Tuesday, January 6, 2009

The Times They Are a Changin' and So Am I

In my 26 years as a creative, I've pretty much done it all:

Art director. Copywriter. Creative Director. Executive Creative Director.
General advertising. Direct. Digital. Pharma.

(I recognized early on that in advertising, necessity is actually the mother of reinvention.)

But never in my dreams did I expect to become a convert to social media, let alone an evangelist. But that’s precisely what happened. Call it an epiphany, a rebirth, an awakening. I saw the light.

Say “hallelujah,” brothers and sisters!

Like any creative worth half his salt, I always sought “the big idea.” Whether it led to a clever headline, a breakthrough visual, or a big-budget commercial, the big idea was –and will always be – everything.

But the business was changing. General advertising was becoming more like direct. Direct was becoming more like general. Digital had a lot of promise, but the work always seemed to be more about the latest bells and whistles than the big idea. And pharma, was, well, pharma.

When I used to hear the words, “social media,” my eyes would roll. I was skeptical. It seemed so complicated. And so far removed from the big idea.

Then it hit me: Just as I have been reinventing myself for my own survival, the advertising business has been doing the same thing for its own sake. It’s a whole new ball game and anyone who wants to stay in the game better learn the new rules. Because social media makes more sense the more the economy tanks.

After all, with the abundance of powerful new online analytics tools, social media can provide clients with an economical alternative to the big TV campaign, with much more accurate, measurable results. In the current economy, how can businesses afford not to give it shot?

But the state of the economy wasn't the only motivation for me to change direction once again. There was also the need to challenge myself creatively, in a whole new way. I realized that creative as I had known it had been largely self-serving. “Look what I wrote! Look at my awards shelf!" (Of course, the fact will always stand that the better the work, the better it works for the brand.) I began to think it's time to look beyond feeding my ego while finding a more stable way to feed my family.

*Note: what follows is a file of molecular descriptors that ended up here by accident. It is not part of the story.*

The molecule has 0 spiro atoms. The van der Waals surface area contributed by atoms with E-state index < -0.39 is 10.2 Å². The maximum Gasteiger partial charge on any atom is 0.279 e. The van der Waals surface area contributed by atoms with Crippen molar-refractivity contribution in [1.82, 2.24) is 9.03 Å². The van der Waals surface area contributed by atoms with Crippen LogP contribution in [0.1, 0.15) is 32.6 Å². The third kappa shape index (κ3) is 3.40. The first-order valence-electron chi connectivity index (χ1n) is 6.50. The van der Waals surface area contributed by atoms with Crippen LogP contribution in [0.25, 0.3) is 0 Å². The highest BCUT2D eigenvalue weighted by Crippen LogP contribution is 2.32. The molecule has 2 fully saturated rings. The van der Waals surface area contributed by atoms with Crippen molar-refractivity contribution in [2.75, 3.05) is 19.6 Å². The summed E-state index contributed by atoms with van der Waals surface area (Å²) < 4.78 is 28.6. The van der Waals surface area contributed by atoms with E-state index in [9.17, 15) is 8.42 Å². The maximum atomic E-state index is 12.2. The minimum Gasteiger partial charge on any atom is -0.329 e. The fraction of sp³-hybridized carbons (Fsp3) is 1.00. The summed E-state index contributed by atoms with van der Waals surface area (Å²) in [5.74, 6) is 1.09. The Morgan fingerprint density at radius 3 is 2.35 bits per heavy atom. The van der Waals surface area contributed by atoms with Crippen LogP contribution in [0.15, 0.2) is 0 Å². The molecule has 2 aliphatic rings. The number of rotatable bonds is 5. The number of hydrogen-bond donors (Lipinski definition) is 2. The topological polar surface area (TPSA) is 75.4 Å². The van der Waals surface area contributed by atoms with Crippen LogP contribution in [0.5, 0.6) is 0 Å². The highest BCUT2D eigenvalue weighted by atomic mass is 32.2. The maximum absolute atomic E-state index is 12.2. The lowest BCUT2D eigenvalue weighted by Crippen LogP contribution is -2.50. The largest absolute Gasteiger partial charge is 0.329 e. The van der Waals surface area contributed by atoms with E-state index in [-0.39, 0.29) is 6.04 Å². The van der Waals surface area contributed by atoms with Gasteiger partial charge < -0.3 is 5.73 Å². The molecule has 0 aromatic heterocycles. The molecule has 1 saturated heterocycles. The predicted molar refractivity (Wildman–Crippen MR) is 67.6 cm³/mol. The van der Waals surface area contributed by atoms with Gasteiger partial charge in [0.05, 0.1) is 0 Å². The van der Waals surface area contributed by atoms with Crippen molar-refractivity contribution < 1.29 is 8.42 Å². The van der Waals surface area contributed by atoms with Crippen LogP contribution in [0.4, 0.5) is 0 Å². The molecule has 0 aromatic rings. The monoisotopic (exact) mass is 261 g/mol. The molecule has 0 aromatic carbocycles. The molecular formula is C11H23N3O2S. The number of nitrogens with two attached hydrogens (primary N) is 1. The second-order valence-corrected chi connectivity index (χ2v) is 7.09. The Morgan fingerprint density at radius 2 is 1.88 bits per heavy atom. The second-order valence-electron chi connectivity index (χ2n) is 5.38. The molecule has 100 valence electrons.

In social media, the creative product immediately benefits those who choose to engage with it. You are not forcing anything upon consumers that they don't already want or need. They've actively come seeking the information or dialogue that you provide. You can’t find a more qualified audience anywhere. And with strong creative thinking, you can reward them for their commitment by providing them with real value. Authentic engagement is what today's disenfranchised consumers really want.

Social media can do extraordinary things, especially at the grassroots level. In pharma, for example, it can help patients who learn important information about their condition at a live event to share it online with others who suffer from the same thing. The good will generated by hundreds at the event can be amplified and experienced by thousands more who will then feel compelled to share it with tens of thousands more. Positive word of mouth is a valuable commodity, and with a little creativity, it can be made to spread organically, like wildfire.

In the financial sector, social media can help the battered lending houses restore their customers’ faith in them by opening up a truly authentic dialogue. Now global banks really can have relationships with their customers at the local level instead of just claiming to do so. The account holder can once again feel that the bank truly understands his or her needs. How long has it been since anyone could say that? Again, this takes no small degree of creative thinking.

And because we now have at our fingertips the technology to be a fly on the wall and get an accurate picture of what is being discussed on the blogosphere, we can see changing attitudes and points of view in real-time. And we can use this information to adjust our messaging to meet the ever-changing demands of the market. Of course, this takes a lot of creativity, too.

The more I think about the creative possibilities, the more excited I get. I’ve discovered a whole other side of me that I never knew existed. Let the second act begin!

Now you may ask, how can a creative who had always knelt at the altar of the big idea suddenly become an advocate of helping people to communicate their own messages?

Well, here’s my answer: Can there be a bigger idea?



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